Facing an estimated $54.3 billion budget deficit because of the coronavirus, California lawmakers on Monday approved a state spending plan that rejects most of Gov. Gavin Newsom’s proposed cuts to public education and health care with the hope that Congress will send the state more money by Oct. 1 to cover the shortfall.
But the budget likely won’t become law because it does not have the backing of Newsom, who has the power to sign, veto or alter whatever the Legislature sends him.
Lawmakers passed a budget anyway to make sure they met a constitutional deadline and will continue to be paid. Legislative leaders will continue to negotiate with the Newsom administration to reach an agreement before the start of the new fiscal year on July 1.
“While there will be changes to reflect the final agreement, we will not deviate from the principles we have outlined in this budget,” Senate President Pro Tempore Toni Atkins said.
Budget negotiations progressed on Monday when Newsom backed off some of his proposed cuts. Newsom had recommended making fewer low-income older adults eligible for government-funded health insurance to save nearly $68 million. He had also proposed 10% cuts to all child care programs that allow low-income parents to go to work.
Newsom agreed to drop those cuts, according to a senior administration official who spoke on condition of anonymity because they weren’t authorized to discuss publicly ongoing negotiations with Legislative leaders. Newsom’s concessions were signs budget talks are progressing, but many issues remain before the two sides can reach an agreement.
“I’m very pleased at the conversations we’ve been having,” Newsom said during a news conference on Monday. “I’m not going to say anything publicly that puts any of those conversations at risk.”
California’s budget problem is the same issue plaguing other states. Newsom ordered most people to stay at home for nearly three months to slow the spread of the coronavirus. That forced many businesses to close and more than 6 million Californians to file for unemployment benefits.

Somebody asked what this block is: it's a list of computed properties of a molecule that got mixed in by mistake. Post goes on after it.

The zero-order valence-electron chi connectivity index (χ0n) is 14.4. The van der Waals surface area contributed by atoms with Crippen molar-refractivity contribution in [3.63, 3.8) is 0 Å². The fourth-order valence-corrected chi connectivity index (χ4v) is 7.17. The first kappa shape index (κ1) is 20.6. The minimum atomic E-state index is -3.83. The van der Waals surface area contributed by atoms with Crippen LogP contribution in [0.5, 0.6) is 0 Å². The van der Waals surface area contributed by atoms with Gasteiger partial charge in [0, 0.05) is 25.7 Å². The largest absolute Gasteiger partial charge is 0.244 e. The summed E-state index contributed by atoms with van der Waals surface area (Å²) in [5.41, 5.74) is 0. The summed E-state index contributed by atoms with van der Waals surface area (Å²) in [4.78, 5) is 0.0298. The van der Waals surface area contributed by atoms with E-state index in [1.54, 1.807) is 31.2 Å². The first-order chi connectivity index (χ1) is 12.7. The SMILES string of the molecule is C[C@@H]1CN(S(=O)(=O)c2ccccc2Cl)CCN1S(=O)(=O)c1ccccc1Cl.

The state has already delayed its tax filing deadline to July 15, making it harder for state officials to know for sure how much money they will have to spend. The Newsom administration predicts state revenues will drop by $41 billion. The rest of the $54 billion deficit comes from the billions of dollars the state spent purchasing protective gear for health care workers and securing extra hospital beds to prepare for a potential surge in patients that never happened.
Plus, the state is preparing to pay for the many more people expected to sign up for government services like Medicaid and other safety net programs because of the economic downturn.
“In this budget there are a lot of things that we are assuming, but I can’t really say we know for certain what will happen,” said Phil Ting, a Democrat from San Francisco and chairman of the Assembly Budget Committee.
Newsom’s spending plan would cover the deficit by making billions of dollars in cuts to items such as public schools and health care services. The Legislature’s plan would cover the deficit by borrowing more from some of the state’s restricted funds, taking more money from the state’s savings accounts and delaying billions of dollars in payments to public schools. That means school districts could go ahead and spend the money and the state would pay them back later.
Both plans would eliminate cuts if Congress sends the state more money. But the Legislature’s plan gives Congress until Oct. 1 to send the money, while Newsom has a deadline of July 1.
In a separate vote on Monday, the Legislature approved Newsom’s proposal to temporarily raise taxes on some businesses to generate an extra $4.4 billion to help cover the shortfall. The changes will stop businesses with more than $1 million in revenue from claiming losses as a tax deduction for the next three years and limits how many tax credits businesses can claim.
“We have no idea where the rest of this budget is going to go. Yet we’re voting for more revenue to start the whole debate,” Republican state Sen. Jim Nielsen said. “My fear is, as usual, that will be revenue that goes down a dark hole (and) in another year we’ll be on the precipice of another deficit.”